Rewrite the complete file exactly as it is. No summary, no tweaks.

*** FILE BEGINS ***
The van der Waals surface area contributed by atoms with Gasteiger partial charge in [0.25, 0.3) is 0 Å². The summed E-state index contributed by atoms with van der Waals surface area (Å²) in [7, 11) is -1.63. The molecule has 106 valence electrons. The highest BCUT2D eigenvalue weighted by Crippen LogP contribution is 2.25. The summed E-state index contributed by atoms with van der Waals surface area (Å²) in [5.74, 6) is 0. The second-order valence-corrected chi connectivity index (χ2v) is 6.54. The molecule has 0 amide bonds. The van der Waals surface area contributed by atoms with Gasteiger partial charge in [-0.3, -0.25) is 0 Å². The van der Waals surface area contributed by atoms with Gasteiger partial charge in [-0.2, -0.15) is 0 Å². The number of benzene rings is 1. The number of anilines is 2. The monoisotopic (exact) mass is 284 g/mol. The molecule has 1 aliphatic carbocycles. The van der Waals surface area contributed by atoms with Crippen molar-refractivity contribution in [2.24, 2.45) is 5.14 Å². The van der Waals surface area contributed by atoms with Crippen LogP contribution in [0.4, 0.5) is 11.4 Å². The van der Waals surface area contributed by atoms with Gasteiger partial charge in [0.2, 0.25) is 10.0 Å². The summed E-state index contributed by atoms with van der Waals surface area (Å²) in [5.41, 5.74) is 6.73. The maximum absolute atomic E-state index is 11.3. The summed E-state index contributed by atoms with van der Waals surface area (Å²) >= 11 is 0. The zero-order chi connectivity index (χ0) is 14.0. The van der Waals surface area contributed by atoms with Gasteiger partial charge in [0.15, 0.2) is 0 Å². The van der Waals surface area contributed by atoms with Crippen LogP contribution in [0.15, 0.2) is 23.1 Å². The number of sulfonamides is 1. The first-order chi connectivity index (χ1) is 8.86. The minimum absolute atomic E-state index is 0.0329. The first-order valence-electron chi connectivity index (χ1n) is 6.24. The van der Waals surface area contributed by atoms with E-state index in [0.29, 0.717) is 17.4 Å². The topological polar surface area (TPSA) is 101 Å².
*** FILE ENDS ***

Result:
The van der Waals surface area contributed by atoms with Gasteiger partial charge in [0.25, 0.3) is 0 Å². The summed E-state index contributed by atoms with van der Waals surface area (Å²) in [7, 11) is -1.63. The molecule has 106 valence electrons. The highest BCUT2D eigenvalue weighted by Crippen LogP contribution is 2.25. The summed E-state index contributed by atoms with van der Waals surface area (Å²) in [5.74, 6) is 0. The second-order valence-corrected chi connectivity index (χ2v) is 6.54. The molecule has 0 amide bonds. The van der Waals surface area contributed by atoms with Gasteiger partial charge in [-0.3, -0.25) is 0 Å². The van der Waals surface area contributed by atoms with Gasteiger partial charge in [-0.2, -0.15) is 0 Å². The number of benzene rings is 1. The number of anilines is 2. The monoisotopic (exact) mass is 284 g/mol. The molecule has 1 aliphatic carbocycles. The van der Waals surface area contributed by atoms with Crippen molar-refractivity contribution in [2.24, 2.45) is 5.14 Å². The van der Waals surface area contributed by atoms with Crippen LogP contribution in [0.4, 0.5) is 11.4 Å². The van der Waals surface area contributed by atoms with Gasteiger partial charge in [0.2, 0.25) is 10.0 Å². The summed E-state index contributed by atoms with van der Waals surface area (Å²) in [5.41, 5.74) is 6.73. The maximum absolute atomic E-state index is 11.3. The summed E-state index contributed by atoms with van der Waals surface area (Å²) >= 11 is 0. The zero-order chi connectivity index (χ0) is 14.0. The van der Waals surface area contributed by atoms with Gasteiger partial charge in [0.15, 0.2) is 0 Å². The van der Waals surface area contributed by atoms with Crippen LogP contribution in [0.15, 0.2) is 23.1 Å². The number of sulfonamides is 1. The first-order chi connectivity index (χ1) is 8.86. The minimum absolute atomic E-state index is 0.0329. The first-order valence-electron chi connectivity index (χ1n) is 6.24. The van der Waals surface area contributed by atoms with E-state index in [0.29, 0.717) is 17.4 Å². The topological polar surface area (TPSA) is 101 Å².